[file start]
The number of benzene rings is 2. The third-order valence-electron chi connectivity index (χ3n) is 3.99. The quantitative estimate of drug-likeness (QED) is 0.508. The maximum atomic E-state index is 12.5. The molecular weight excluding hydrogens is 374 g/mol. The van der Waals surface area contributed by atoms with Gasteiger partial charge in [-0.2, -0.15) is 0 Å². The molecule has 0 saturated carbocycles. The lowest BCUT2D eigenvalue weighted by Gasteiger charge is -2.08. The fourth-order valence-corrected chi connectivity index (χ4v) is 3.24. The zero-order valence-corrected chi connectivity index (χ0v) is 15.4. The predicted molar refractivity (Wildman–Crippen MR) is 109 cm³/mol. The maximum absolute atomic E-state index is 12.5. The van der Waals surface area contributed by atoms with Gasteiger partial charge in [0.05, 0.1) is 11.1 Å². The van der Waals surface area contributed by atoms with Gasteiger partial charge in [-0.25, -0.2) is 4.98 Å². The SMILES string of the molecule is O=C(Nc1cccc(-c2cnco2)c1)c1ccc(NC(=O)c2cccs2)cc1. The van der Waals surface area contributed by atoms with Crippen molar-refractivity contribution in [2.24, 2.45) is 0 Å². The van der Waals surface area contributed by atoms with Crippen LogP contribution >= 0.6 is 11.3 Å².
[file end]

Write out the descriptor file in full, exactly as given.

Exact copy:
The number of benzene rings is 2. The third-order valence-electron chi connectivity index (χ3n) is 3.99. The quantitative estimate of drug-likeness (QED) is 0.508. The maximum atomic E-state index is 12.5. The molecular weight excluding hydrogens is 374 g/mol. The van der Waals surface area contributed by atoms with Gasteiger partial charge in [-0.2, -0.15) is 0 Å². The molecule has 0 saturated carbocycles. The lowest BCUT2D eigenvalue weighted by Gasteiger charge is -2.08. The fourth-order valence-corrected chi connectivity index (χ4v) is 3.24. The zero-order valence-corrected chi connectivity index (χ0v) is 15.4. The predicted molar refractivity (Wildman–Crippen MR) is 109 cm³/mol. The maximum absolute atomic E-state index is 12.5. The van der Waals surface area contributed by atoms with Gasteiger partial charge in [0.05, 0.1) is 11.1 Å². The van der Waals surface area contributed by atoms with Gasteiger partial charge in [-0.25, -0.2) is 4.98 Å². The SMILES string of the molecule is O=C(Nc1cccc(-c2cnco2)c1)c1ccc(NC(=O)c2cccs2)cc1. The van der Waals surface area contributed by atoms with Crippen molar-refractivity contribution in [2.24, 2.45) is 0 Å². The van der Waals surface area contributed by atoms with Crippen LogP contribution >= 0.6 is 11.3 Å².